Wiels says Curacao dances to the tune of St. Maarten casino owners

POSTED: 03/29/11 2:57 AM

Controversy over Central Bank appointments for Richardson and Baetsen

WILLEMSTAD – All seven candidates for the Council of Commissioners of the Central Bank of Curacao and St. Maarten have been approved by the government accountant bureau foundation Soab. The advice about the candidates from St. Maarten was sent to the government in Philipsburg yesterday, but Amigoe reported that they have been vetted. The three candidates are Robbie Ferron, Ralph Richardson and Marciella Illidge.

Curacao’s candidates are Nelson Navarro, Glenn Camelia, Renny Maduro and Rudolf Baetsen. The latter will be the council’s chairman.

Last week there was confusion about who had nominated Baetsen, the Chief financial officer of the Atlantis Casino in Cupecoy. Finance Minister Hiro Shigemoto said last week that the government had nominated accountant Maarten Hassink and that he was unaware of Baetsen’s candidacy.

Amigoe reported that, given the decision now taken, that it is clear that Hassink’s name was not forwarded to the Soab for vetting and that therefore St. Maarten had withdrawn its own candidate for the chairmanship. Both countries must agree on the candidate for the function of chairman.

Because the Central Bank does not fall under the corporate governance code, the Soab-advice about the candidates is not public. The governor of Curacao has to appoint the board members. As representative of the Kingdom, the governor has the authority to order a separate investigation into the proposed candidates.

There is a controversy about Baetsen’s candidacy, after it became public in Curacao that he is the financial director of the Atlantis World Group, the owner of several casinos in St. Maarten, Curacao and the Dominican Republic. “With the appointment of Baetsen, the casino world has entered the realm of the Central Bank,” the Amigoe wrote.

The newspaper also cast doubts over the appointment of former Lt. Governor Ralph Richardson because of his conviction for fraud in the nineties of last century.

While these facts were no reason for the Soab to issue a negative advice, Pueblo Soberano is not happy with the two candidates. PS-leader Helmin Wiels was not happy with a joint Central Bank for Curacao and St. Maarten to begin with. He has always been critical of St. Maarten’s financial position, and now he is convinced that Philipsburg will be put under supervision of the Netherlands.

“Richardson is a former convict while Baetsen’s reputation is questionable given the sector he is working in.”

Wiels cannot imagine that the governor will approve the candidacy of Richardson and Baetsen. He warns about the Central Bank’s reputation, locally and internationally. “Members of the Board of Commissioners must be beyond reproach.”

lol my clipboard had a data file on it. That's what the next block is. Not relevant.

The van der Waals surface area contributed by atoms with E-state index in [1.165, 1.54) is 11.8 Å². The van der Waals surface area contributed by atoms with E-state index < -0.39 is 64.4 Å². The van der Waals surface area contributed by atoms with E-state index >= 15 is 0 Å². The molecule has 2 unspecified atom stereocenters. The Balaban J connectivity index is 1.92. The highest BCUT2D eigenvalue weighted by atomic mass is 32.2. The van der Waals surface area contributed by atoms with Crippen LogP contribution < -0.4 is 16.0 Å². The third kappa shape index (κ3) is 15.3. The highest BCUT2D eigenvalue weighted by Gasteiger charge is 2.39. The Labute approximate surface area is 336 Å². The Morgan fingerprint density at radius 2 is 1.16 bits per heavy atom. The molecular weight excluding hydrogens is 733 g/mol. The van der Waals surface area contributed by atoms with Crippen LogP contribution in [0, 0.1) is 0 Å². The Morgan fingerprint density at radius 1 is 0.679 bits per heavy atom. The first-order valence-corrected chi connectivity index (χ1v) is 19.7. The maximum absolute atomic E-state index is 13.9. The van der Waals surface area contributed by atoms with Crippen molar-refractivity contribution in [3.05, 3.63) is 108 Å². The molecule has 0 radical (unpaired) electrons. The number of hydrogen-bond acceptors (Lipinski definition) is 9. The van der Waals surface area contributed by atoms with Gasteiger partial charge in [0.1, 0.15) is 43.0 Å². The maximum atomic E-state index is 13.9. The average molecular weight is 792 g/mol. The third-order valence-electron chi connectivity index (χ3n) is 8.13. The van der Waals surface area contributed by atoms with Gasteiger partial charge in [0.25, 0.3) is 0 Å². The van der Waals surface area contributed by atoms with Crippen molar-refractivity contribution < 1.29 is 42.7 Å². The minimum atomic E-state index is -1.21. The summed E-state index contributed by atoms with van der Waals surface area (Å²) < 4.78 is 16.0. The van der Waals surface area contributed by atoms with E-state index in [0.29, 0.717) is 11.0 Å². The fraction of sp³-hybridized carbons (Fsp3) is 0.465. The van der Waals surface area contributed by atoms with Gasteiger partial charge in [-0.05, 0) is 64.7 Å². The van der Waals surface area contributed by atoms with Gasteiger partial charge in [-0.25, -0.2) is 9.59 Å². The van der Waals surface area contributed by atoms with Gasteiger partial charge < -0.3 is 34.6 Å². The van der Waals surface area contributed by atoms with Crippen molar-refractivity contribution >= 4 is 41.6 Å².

Members of the Dutch parliament are subdued in their reactions. CDA-spokesman Bas Jan van Bochove says that the appointments are first and foremost the responsibility of St. Maarten and Curacao. “Commissioners of all organizations, and certainly those of the Central Bank, must be beyond reproach. But this discussion has to take place in the islands. Actually they have to prevent that these discussions are necessary,” Van Bochove said. “There is no reason for us to start asking questions now, but we are of course entangled in the discussion about the guarantee function of Article 43 of the Kingdom charter. Situations like this keep piling up and there will come a moment when this becomes an issue.”

Socialist Party MP Ronald van Raak said that he does not want to get involved with every appointment. “I do not want to get in the way of the Island Council,” he said, apparently ignorant of the fact that the autonomous countries now have their own parliament. “But I do spend time on good governance and I want to know from the Minister if he is okay with these appointments and if the procedure has been followed correctly. We’re keeping an eye on it.”

PAR MP David Dick told Amigoe that Baetsen’s appointment is another proof that the government in Curacao acts under the instructions of the casinos in St. Maarten. Because the government has not been screened, Dick said that there is a suspicion of ties between the government and the casino world in St. Maarten.

Dick also referred to the problems in the national security service and the changes in the management at UTS as proof that the Schotte-government is taking its cue from St. Maarten. “It is sad that Schotte, Wiels and Charles Cooper are selling out Curacao in such a way to the casino owners in St. Maarten.”

The Atlantis World Group became the center of a controversy in November of last year when stories surfaced about a scandal with the supervision of slot machines in Italy. The Atlantis World Group is the largest concessionaire in Italy charged with the supervision of slot machine operation. The Italian Finance Ministry was seeking compensation for $45 billion in evaded taxes and fines.

Rudolf Baetsen told this newspaper at the time in a reaction to the story in Dutch and Italian newspapers: “For clarity sake the St Maarten based Atlantis World Group is not involved in operating state concessions in Italy and has not been presented with any claims for alleged unpaid taxes and fines.”

After this newspaper published a follow up story that linked Atlantis top executives like Francisco Corallo to his father who has a conviction for being a member of a criminal organization, the casino placed full-page ads in the Daily Herald in an attempt at damage control. It also demanded a rectification, but stood down after this newspaper defended its position.

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